The Environmental Protection Agency is also guilty of stealing from the American people. Rather than just taking the land outright, the EPA will simply deny landowners the full use of their land. People have been denied the use of their property because standing water is somewhere on the land, and the EPA swoops in and declares it a wetland. Once a piece of property is declared a wetland, the landowner is not allowed to drain the land or build anything there. Stroke of some bureaucrat’s pen, and the owner loses control of his land without “just compensation.” The farmers in the Klamath basin in Oregon have seen this theft in action. In 1906, President Teddy Roosevelt declared that the inhabitants of the Klamath basin would be guaranteed their water rights “forever,” but the promise of a President doesn’t matter as far as the EPA is concerned. EPA bureaucrats decided the needs of the endangered bottom-feeding suckerfish were more important than the rights of the Klamath farmers, so they descended on the Klamath basin and shut off the farmers’ water supply, diverting it to keep the rivers full and the suckerfish happy. But why does a river need to be kept running high when the “endangered” fish is a bottom-feeder? However, questions like this don’t matter when the greater good of protecting a fish is at stake. Do you imagine the EPA was in the least concerned about the endangered livelihood of the Klamath farmers? The EPA has shown itself over and over again to have far more interest in the welfare of a frog or a fish over a human being. Call me a species-ist, but I am more concerned with the welfare of my fellow humans over some bird, amphibian or insect.
North of Oregon is the beautiful state of Washington, where again we see governmental theft in action. King County is the largest county in Washington, incorporating the major metropolis of Seattle and more rural areas to the east of Lake Washington. King County Executive Ron Sims has proposed a new property plan, termed “65-10″ in some circles. Basically, the proposal would mandate that land owners in rural King County must leave 65% of their property untouched and undeveloped. 35% of the property could be cleared, but only 10% could be built on. If Executive Sims has his way, over half of the county’s rural acreage will be mandated by law to lie perpetually fallow. Do you think King County will compensate the owners for 65% of the total value of their land? Not bloody likely. This proposed governmental theft is being justified by the environmentalists living in urban Seattle because of the need to keep the watershed in place. It’s telling that these urban greenies are targeting only the areas where they do not live. Jill Boccla recently asked in a community forum, “Are you managing my property for me, or are you managing my land for you?” Of course King County sees the property as being its own to manage, rather than belonging to the people whose names are on the land titles, but this is pretty much the way bureaucrats always see private property. Last year California was ravaged by intense forest fires, fueled by fallen trees that had lain unharvested because the environmentalist bureaucrats felt it was better to let the forests lie untouched rather than cleaning out debris. When the fires came – and the fires always do come – the abundance of dry fuel ensured the fires would rage out of control for a long time. This King County plan would essentially do the same in Washington, since people would be kept from clearing fallen trees off their own property.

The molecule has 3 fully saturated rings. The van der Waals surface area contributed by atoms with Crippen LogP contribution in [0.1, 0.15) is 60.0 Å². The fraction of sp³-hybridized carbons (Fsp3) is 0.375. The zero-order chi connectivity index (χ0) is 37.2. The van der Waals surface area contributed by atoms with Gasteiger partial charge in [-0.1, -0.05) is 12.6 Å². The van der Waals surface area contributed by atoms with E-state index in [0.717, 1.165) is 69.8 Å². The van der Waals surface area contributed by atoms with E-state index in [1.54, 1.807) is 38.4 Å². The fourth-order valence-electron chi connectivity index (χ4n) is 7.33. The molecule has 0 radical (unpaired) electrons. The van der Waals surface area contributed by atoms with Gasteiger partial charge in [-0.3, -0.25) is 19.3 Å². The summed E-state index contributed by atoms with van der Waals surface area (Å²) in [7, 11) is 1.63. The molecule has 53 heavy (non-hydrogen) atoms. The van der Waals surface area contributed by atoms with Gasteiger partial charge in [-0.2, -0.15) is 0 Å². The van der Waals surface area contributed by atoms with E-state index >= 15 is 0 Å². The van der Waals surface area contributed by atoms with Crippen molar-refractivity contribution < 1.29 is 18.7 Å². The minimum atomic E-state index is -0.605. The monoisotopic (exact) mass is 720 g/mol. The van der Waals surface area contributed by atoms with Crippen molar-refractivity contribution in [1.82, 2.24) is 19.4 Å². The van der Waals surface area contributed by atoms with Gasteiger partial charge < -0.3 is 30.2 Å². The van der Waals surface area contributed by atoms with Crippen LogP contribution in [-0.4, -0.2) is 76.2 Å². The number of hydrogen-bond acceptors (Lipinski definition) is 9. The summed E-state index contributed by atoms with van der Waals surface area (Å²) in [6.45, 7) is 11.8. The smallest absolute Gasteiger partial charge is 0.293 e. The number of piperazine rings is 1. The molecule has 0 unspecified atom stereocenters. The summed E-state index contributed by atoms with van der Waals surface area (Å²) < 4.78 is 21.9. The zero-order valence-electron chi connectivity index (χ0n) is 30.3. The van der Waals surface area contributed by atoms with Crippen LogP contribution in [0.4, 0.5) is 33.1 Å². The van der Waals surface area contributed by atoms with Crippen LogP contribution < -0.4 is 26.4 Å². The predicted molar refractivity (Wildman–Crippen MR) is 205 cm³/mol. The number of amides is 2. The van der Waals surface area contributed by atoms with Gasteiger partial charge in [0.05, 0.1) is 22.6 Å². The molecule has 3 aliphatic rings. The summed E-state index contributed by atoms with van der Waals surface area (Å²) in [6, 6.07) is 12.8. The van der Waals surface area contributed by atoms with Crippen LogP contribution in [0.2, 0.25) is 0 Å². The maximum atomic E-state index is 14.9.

“Just compensation” would mean paying the King County landowners at least 65% of the value of their property, since the proposed law would effectively take away their rights of ownership. “Just compensation” would be paying the farmers in the Klamath basin for their lost livelihoods, or better yet, letting them keep their promised water. “Just compensation” would be paying the state of Utah for the billions of dollars it lost to the Grand Staircase-Escalante National Monument. But though it would be called stealing if it were done by private citizens, this is just another case of “government business.”